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Publication numberUS4546735 A
Publication typeGrant
Application numberUS 06/572,875
Publication dateOct 15, 1985
Filing dateJan 23, 1984
Priority dateJan 23, 1984
Fee statusPaid
Publication number06572875, 572875, US 4546735 A, US 4546735A, US-A-4546735, US4546735 A, US4546735A
InventorsGlenn B. O'Neal
Original AssigneeSouthwest Research Institute
Export CitationBiBTeX, EndNote, RefMan
External Links: USPTO, USPTO Assignment, Espacenet
Valve actuator
US 4546735 A
Abstract
There is disclosed an actuator which enables the intake valves which control the induction of a combustible fuel-air mixture into the combustion chambers of a spark-ignited or dual-fuel internal combustion engine to be opened for time intervals proportional to load or demand on the engine.
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Claims(4)
The invention having been described, what is claimed is:
1. In an internal combustion engine having a cylinder, a piston reciprocable within the cylinder to form a combustion chamber on one side thereof, a conduit connecting with the combustion chamber, a valve for opening and closing the conduit, including a valve seat about the conduit, a stem guidably reciprocable within the engine block, a valve head on the inner end of the stem for movement therewith toward and away from the seat, and spring means acting between the stem and block to urge the head toward the seat; an actuator for moving the head between conduit opened and closed positions, comprising a pivotally mounted rocker arm having one end engageable with the outer end of the stem, whereby the valve head is moved away from the seat to open the conduit upon pivoting of the rocker arm in one direction, and is permitted to move toward the seat to close the conduit upon pivoting of the rocker arm in the opposite direction, first and second shafts rotatable about their axes, first and second cams on the first and second shafts, respectively, a first rod connected at one end to the rocker arm on the side of the pivotal axis of the arm opposite the one end of the arm, a first follower on the other end of the first rod engageable by the first cam, a second rod connected at one end to the rocker arm intermediate the pivotal axis of the arm and the one end of the arm, a second follower on the other end of the second rod engageable by the second cam, means so connecting the shafts as to permit the phase angles between the cams to be continuously varied, the first and second rods and followers being axially extendible and retractible with respect to one another between extended and retracted positions, and spring means acting between each rod and its follower to yieldably urge them toward one such position so that, despite such changes in phase angle between the cams, the followers are maintained in engagement with the cams as the shafts are rotated to cause one rod and its follower to pivot the rocker arm in one direction and the other rod and its follower to pivot the rocker arm in the other direction, the spring means acting between the rod and its follower which pivots the rocker arm in said one direction providing a force which overcomes the force acting between the stem and block but yields to the force exerted by the other rod and follower pivoting the rocker arm in said opposite direction if both rods and followers exert opposing forces simultaneously on the rocker arm.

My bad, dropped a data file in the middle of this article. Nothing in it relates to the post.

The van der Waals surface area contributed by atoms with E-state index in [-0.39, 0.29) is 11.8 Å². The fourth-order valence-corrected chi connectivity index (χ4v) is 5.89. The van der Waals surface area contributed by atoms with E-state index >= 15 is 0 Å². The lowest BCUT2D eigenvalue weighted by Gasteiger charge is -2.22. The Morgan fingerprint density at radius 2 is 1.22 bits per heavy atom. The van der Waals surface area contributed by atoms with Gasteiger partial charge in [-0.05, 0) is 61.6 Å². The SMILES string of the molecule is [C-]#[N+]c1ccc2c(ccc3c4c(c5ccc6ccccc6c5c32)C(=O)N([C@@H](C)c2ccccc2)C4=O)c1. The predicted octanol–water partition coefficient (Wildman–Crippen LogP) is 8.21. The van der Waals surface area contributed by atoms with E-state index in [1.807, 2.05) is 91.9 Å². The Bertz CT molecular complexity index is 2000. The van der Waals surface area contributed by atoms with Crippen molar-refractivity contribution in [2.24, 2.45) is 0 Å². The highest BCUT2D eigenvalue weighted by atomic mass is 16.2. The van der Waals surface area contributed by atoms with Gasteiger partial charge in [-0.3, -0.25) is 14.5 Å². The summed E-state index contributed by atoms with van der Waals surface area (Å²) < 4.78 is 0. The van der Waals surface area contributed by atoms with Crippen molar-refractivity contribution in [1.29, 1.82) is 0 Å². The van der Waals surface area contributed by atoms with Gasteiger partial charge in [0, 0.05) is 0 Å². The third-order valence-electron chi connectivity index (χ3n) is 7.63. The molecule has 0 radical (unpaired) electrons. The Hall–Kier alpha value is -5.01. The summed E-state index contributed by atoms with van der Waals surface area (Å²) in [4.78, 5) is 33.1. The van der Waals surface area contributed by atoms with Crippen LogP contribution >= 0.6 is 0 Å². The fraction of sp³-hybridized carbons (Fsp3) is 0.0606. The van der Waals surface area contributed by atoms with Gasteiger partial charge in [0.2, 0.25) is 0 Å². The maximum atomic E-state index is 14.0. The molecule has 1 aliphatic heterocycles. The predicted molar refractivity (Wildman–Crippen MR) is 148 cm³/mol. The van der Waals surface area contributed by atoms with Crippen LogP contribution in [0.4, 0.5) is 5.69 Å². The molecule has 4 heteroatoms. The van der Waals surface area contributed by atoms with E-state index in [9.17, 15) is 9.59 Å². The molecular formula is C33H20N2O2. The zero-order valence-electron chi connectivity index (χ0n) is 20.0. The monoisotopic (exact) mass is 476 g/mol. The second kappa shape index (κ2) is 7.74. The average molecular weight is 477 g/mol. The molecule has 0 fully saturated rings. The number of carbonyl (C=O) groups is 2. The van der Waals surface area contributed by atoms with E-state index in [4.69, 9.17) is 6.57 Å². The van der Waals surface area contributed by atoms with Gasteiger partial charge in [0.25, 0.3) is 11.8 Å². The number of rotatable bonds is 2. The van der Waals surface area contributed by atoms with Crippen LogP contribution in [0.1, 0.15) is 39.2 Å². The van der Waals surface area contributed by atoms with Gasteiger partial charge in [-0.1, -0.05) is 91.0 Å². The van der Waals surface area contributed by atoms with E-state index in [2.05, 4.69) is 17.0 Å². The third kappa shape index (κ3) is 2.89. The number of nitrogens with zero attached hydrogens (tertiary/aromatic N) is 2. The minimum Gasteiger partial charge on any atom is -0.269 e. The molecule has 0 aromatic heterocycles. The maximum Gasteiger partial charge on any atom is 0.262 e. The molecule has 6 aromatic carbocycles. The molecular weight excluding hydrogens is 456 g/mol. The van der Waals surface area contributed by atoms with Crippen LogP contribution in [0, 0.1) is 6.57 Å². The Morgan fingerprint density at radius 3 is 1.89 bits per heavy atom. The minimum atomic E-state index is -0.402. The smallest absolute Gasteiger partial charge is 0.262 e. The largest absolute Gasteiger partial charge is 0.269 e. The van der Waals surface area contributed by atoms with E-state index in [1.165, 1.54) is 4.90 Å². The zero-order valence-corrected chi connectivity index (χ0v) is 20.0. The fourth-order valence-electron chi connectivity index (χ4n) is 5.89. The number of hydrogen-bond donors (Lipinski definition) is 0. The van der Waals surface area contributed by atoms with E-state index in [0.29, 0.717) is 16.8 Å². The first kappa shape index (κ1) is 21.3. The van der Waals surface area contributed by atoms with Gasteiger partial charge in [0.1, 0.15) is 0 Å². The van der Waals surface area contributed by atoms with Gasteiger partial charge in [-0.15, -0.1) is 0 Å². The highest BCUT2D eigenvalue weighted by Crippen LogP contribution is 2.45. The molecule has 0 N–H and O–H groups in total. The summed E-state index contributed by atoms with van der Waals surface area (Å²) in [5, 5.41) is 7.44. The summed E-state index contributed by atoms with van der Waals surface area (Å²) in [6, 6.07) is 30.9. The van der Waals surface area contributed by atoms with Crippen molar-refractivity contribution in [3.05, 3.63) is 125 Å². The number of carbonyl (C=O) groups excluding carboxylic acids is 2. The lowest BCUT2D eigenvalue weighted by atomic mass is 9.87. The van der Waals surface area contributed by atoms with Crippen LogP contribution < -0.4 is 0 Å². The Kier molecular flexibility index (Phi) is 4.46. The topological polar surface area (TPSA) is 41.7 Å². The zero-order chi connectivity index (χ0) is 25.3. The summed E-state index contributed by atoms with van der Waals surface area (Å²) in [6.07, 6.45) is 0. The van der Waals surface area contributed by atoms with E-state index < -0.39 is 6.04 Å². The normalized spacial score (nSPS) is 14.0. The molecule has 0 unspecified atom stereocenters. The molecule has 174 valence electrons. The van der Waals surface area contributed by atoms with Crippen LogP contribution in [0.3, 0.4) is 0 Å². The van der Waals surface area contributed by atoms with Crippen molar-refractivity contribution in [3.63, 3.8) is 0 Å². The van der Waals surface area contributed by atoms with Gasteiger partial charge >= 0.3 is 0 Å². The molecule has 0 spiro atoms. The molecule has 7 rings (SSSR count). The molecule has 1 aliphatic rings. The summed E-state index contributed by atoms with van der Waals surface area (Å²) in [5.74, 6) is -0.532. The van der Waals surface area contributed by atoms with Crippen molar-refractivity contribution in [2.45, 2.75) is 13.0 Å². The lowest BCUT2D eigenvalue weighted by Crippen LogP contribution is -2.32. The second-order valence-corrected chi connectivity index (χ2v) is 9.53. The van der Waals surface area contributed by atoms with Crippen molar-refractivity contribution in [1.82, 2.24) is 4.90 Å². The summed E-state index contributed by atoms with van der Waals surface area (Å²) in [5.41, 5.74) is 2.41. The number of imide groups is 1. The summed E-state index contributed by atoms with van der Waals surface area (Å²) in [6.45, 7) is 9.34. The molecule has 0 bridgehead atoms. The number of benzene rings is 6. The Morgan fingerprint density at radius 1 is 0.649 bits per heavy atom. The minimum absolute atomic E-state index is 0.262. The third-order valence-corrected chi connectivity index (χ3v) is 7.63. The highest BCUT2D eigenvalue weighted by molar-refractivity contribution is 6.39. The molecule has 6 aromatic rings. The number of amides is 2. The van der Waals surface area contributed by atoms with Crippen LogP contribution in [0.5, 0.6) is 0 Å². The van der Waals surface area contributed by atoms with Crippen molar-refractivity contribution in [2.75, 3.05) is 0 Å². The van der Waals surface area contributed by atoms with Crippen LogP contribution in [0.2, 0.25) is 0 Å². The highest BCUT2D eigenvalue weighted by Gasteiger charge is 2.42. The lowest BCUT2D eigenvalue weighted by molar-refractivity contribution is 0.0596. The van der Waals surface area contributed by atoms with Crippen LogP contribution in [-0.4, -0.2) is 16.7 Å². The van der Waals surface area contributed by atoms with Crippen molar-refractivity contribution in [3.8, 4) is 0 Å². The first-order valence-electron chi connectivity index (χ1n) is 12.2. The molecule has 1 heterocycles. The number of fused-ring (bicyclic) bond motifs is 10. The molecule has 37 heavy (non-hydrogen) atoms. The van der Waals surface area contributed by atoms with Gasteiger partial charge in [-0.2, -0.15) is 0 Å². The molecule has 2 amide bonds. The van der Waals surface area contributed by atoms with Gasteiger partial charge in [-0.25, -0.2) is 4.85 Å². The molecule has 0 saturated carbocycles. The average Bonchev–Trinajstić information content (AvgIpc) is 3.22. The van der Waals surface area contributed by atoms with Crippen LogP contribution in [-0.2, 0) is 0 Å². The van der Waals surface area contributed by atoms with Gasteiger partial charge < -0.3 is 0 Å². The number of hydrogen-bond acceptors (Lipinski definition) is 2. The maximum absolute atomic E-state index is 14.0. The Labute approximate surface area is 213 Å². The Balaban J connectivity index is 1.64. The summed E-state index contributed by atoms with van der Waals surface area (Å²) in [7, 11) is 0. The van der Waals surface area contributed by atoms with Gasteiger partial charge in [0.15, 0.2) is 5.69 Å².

2. An actuator of the character defined in claim 1, wherein each rod and follower are yieldably urged to extended position and compressed between the rocker arm and cam at their opposite ends, and the first rod and follower are arranged to pivot the rocker arm in said one direction and the second rod and follower are arranged to pivot the rocker arm in said opposite direction.
3. An actuator of the character defined in claim 1, wherein each follower is slidably connected to the other end of the rod, and a spring is disposed between the follower and other end of the rod to urge the rod and follower to such one position.
4. An actuator of the character defined in claim 3, wherein each spring is compressed between the follower and other end of the rod, the first rod pivots the rocker arm in said one direction, and the second rod pivots the rocker arm in said other direction.
Description

This invention relates in general to spark-ignited and dual-fuel types of internal combustion engines. More particularly, it relates to improved apparatus for controlling the quantity of combustible fuel-air mixture inducted into the combustion chambers of such engines and thus the power output of the engine.

The conventional practice for controlling the quantity of combustible fuel-air mixture in the combustion chambers of engines of this type, and thus the power output thereof, is to throttle the air intake and thus reduce the pressure of the mixture in the combustion chambers. However, the power required to so throttle the air reduces the efficiency of the engine at less than full load, and, in this sense, the engine is less fuel efficient than a diesel type internal combustion engine wherein the air is not throttled. The power output of the diesel engine is controlled by the quantity of fuel injected into the chambers.